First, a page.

The production makes you shake your head as well as your booty as ever single word is articulated with clarity, cadence, and a purpose.
Although you might not know it from the mixed reviews the album received, David Byrne and Fatboy Slim’s 2010 song cycle Here Lies Love was a magnificent achievement. The 22-track story of the controversial former Filipina dictator Imelda Marcos as sung by a disparate cast of alt-rock notables including Florence Welch, Tori Amos, Steve Earle, Shara Worden, and more, to a disco beat was by turns catchy, clever, and insightful. The lyrics never apologize for Imelda and her cruel ways, but they do humanize the beast she was (and maybe she still is). Imelda currently serves in the country’s House of Representatives.
Byrne said he always intended this as a work of musical theatre to be installed in a nightclub. That seemed a bad idea compared with the all-star production. Songs would need to be cut—and indeed some of the best ones (i.e., Nellie McKay’s sweetly sung “How Are You?”, Sharon Jones’ sultry “Dancing Together”, Sia’s bouncy “Never So Big”) never made it to the theatrical enterprise sung by the company of actors. Besides eliminating some tracks, seven new ones were added. The project seemed doomed.
However, the original cast recording of Here Lies Love, which played at New York's Public Theater, is even better than the previous effort. From the deep funky dance rhythms of the opening number that casts a cold eye on the United States, “American Troglodyte” to the lilting curtain call reprise of “Here Lies Love”, the double album takes one to a wondrous world that details everything from Imelda’s impoverished and ambitious youth to her love of beauty and power to a steely selfishness and purposeful ignorance that betrays every positive impulse she seems to have expressed. Byrne assembles the words of Filipina leader and others from the period with his own imaginative ones to create something deeply suggestive and revealing. Imelda comes alive through Ruthie Ann Mile’s sumptuous singing. Jose Llano’s Ferdinand, Conrad Ricamora’s Ninoy Aquino, Melody Butiu’s Estrella Cumpas, and the rest of the company all offer extraordinary vocal accompaniment.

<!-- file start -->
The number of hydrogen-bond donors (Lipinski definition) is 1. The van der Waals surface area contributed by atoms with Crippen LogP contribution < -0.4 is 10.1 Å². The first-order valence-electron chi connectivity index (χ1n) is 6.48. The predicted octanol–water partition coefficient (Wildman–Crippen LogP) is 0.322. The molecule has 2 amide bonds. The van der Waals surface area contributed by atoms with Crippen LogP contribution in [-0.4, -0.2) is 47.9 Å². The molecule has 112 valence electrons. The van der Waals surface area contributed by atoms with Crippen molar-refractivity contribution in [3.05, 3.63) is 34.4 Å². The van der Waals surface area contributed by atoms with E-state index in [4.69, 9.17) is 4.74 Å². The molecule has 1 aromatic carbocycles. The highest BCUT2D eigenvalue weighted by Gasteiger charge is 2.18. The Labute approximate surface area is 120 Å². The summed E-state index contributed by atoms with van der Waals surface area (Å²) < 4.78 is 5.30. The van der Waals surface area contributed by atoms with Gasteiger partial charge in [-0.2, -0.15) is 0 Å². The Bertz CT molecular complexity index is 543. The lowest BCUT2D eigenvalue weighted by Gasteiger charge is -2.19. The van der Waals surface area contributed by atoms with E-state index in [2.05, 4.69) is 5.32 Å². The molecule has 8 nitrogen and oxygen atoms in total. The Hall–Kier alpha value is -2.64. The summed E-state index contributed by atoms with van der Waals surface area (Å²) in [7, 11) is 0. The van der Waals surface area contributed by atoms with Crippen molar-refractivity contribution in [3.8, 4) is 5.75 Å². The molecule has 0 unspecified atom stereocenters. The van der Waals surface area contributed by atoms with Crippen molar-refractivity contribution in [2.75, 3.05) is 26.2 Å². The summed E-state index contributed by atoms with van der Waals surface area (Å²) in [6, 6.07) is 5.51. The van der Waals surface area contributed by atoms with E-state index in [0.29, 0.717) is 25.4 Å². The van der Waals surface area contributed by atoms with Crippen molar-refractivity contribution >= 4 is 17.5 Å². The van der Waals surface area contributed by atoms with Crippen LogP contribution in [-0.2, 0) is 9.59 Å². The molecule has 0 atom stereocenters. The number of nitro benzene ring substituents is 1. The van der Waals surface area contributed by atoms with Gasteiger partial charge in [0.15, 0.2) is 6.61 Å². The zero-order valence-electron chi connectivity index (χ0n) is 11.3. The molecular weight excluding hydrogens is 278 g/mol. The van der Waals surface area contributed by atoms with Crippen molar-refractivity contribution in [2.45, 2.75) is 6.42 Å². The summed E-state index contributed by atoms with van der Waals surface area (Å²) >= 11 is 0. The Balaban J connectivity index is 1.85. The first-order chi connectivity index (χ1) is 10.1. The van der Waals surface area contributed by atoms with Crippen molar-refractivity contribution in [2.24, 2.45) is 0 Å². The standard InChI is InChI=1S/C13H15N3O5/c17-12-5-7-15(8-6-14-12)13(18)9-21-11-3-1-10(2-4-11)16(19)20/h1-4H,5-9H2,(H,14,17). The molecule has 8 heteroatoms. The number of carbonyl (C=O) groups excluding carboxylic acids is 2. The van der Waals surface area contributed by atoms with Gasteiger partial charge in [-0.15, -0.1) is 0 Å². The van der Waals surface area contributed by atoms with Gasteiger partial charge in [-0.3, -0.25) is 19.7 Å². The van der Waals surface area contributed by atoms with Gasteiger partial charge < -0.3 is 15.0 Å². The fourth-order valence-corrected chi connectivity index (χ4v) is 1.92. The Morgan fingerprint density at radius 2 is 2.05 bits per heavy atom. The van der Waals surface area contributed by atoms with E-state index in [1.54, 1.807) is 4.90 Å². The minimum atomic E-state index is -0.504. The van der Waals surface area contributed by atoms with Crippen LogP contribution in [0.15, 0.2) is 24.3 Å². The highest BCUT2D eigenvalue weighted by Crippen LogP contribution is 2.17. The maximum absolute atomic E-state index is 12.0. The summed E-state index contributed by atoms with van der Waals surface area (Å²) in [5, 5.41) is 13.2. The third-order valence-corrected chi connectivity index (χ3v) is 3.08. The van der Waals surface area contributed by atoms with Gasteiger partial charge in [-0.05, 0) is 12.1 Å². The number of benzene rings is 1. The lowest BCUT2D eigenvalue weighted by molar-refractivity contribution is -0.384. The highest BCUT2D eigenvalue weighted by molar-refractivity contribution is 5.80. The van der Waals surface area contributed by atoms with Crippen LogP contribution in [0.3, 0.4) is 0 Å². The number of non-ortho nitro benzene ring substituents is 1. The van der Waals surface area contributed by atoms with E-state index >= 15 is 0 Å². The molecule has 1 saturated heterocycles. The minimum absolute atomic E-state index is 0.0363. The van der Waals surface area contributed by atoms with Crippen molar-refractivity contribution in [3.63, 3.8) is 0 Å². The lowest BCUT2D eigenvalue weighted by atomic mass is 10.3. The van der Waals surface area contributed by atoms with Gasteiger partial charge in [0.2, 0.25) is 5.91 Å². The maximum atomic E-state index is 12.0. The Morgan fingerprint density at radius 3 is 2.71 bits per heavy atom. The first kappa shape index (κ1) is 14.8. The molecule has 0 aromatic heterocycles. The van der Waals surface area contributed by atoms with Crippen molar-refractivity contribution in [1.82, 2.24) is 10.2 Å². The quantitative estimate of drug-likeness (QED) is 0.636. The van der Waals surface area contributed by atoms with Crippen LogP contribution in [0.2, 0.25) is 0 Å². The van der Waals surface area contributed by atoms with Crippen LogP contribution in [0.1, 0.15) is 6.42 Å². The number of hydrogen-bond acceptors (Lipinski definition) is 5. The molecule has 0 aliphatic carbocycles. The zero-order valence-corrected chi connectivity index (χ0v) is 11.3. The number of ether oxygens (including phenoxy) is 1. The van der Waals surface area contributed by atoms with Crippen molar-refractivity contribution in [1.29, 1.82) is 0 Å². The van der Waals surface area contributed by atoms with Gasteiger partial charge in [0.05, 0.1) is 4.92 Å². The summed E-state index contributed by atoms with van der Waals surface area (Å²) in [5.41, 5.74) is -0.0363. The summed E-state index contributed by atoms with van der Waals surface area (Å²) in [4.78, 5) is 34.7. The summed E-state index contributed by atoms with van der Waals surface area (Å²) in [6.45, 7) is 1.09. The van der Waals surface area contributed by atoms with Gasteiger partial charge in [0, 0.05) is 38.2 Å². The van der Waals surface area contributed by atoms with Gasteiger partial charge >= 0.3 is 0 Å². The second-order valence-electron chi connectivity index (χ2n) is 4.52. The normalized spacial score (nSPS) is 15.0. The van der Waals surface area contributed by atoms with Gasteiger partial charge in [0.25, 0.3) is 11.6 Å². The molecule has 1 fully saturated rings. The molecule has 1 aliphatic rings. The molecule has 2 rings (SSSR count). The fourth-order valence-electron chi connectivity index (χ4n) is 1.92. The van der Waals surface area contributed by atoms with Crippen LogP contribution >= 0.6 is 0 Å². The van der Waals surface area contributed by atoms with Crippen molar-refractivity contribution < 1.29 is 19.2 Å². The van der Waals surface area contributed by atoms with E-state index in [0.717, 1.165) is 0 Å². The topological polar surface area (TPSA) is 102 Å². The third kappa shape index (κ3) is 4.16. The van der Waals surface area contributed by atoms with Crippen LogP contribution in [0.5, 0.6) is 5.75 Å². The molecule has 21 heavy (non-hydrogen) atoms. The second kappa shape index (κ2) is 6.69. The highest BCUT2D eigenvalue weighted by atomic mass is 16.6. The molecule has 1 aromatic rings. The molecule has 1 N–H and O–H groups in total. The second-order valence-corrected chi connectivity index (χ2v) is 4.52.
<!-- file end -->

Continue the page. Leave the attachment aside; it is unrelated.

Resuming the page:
Meanwhile, Fatboy Slim’s musical contributions palpitate and pound, squeak and fizz, charm and enamor, and transcend the disco setting even as it utilizes all the dance hall tricks. One could not sit down while watching the show. The music would lure you off of your seat. Just imagine dancing to songs about a whirlwind courtship “Eleven Days”, the length of Imelda and Ferdinand’s courtship one minute and later to “Proposition 1081”, about the bombing of a political rally and the subsequent imposition of martial law. Just like love and the ability to control others, the music is exceedingly seductive.
This is more than living history for one’s eyes and ears as it would be on stage. The cast recording transcends its inherent limitations (as compared with actually witnessing the show). The production makes you shake your head as well as your booty as ever single word is articulated with clarity, cadence, and a purpose. The strongly written lyrics are more than just smart, they have an essential musicality. They spring off the dance rhythms like a red rubber ball on a hardwood floor.
Imelda’s rise and fall was not a straightforward morality tale. The truth is complex, and while there is little doubt that her excesses far outweigh her positive influence on Philippine life, it’s not a black and white scenario. Her upbringing and desires, struggles and dreams, the totality of her existence exposes the monstrous capabilities we all have as human beings. An examination of Imelda’s political life forces us to analyze our own personal temperament. Who are we to claim we would act better or differently than a woman who once declared she did not want her name written on a tombstone, just the words “Here Lies Love”?